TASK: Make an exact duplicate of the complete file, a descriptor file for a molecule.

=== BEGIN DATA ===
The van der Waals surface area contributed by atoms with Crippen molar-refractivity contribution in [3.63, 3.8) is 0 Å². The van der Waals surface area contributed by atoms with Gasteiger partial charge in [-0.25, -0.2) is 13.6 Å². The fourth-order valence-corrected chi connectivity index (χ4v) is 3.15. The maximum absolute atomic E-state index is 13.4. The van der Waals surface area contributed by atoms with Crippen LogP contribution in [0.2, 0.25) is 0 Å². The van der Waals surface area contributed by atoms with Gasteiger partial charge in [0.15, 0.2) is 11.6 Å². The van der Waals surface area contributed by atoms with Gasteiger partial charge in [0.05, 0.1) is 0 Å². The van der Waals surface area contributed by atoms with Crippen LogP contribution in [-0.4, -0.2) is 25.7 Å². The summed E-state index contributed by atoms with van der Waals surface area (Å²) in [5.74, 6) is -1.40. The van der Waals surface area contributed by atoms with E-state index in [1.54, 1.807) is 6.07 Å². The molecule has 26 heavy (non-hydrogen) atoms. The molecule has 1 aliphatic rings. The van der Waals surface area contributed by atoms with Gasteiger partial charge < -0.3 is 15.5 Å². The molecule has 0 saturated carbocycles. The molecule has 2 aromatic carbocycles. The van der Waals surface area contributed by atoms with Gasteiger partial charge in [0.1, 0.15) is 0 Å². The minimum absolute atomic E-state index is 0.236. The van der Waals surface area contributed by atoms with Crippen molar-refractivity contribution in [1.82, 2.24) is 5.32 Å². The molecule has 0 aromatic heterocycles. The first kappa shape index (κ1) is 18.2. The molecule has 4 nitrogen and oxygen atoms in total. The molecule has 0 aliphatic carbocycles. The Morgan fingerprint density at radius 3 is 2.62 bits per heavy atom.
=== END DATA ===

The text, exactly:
The van der Waals surface area contributed by atoms with Crippen molar-refractivity contribution in [3.63, 3.8) is 0 Å². The van der Waals surface area contributed by atoms with Gasteiger partial charge in [-0.25, -0.2) is 13.6 Å². The fourth-order valence-corrected chi connectivity index (χ4v) is 3.15. The maximum absolute atomic E-state index is 13.4. The van der Waals surface area contributed by atoms with Crippen LogP contribution in [0.2, 0.25) is 0 Å². The van der Waals surface area contributed by atoms with Gasteiger partial charge in [0.15, 0.2) is 11.6 Å². The van der Waals surface area contributed by atoms with Gasteiger partial charge in [0.05, 0.1) is 0 Å². The van der Waals surface area contributed by atoms with Crippen LogP contribution in [-0.4, -0.2) is 25.7 Å². The summed E-state index contributed by atoms with van der Waals surface area (Å²) in [5.74, 6) is -1.40. The van der Waals surface area contributed by atoms with E-state index in [1.54, 1.807) is 6.07 Å². The molecule has 26 heavy (non-hydrogen) atoms. The molecule has 1 aliphatic rings. The van der Waals surface area contributed by atoms with Gasteiger partial charge < -0.3 is 15.5 Å². The molecule has 0 saturated carbocycles. The molecule has 2 aromatic carbocycles. The van der Waals surface area contributed by atoms with Gasteiger partial charge in [0.1, 0.15) is 0 Å². The minimum absolute atomic E-state index is 0.236. The van der Waals surface area contributed by atoms with Crippen molar-refractivity contribution in [1.82, 2.24) is 5.32 Å². The molecule has 0 aromatic heterocycles. The first kappa shape index (κ1) is 18.2. The molecule has 4 nitrogen and oxygen atoms in total. The molecule has 0 aliphatic carbocycles. The Morgan fingerprint density at radius 3 is 2.62 bits per heavy atom.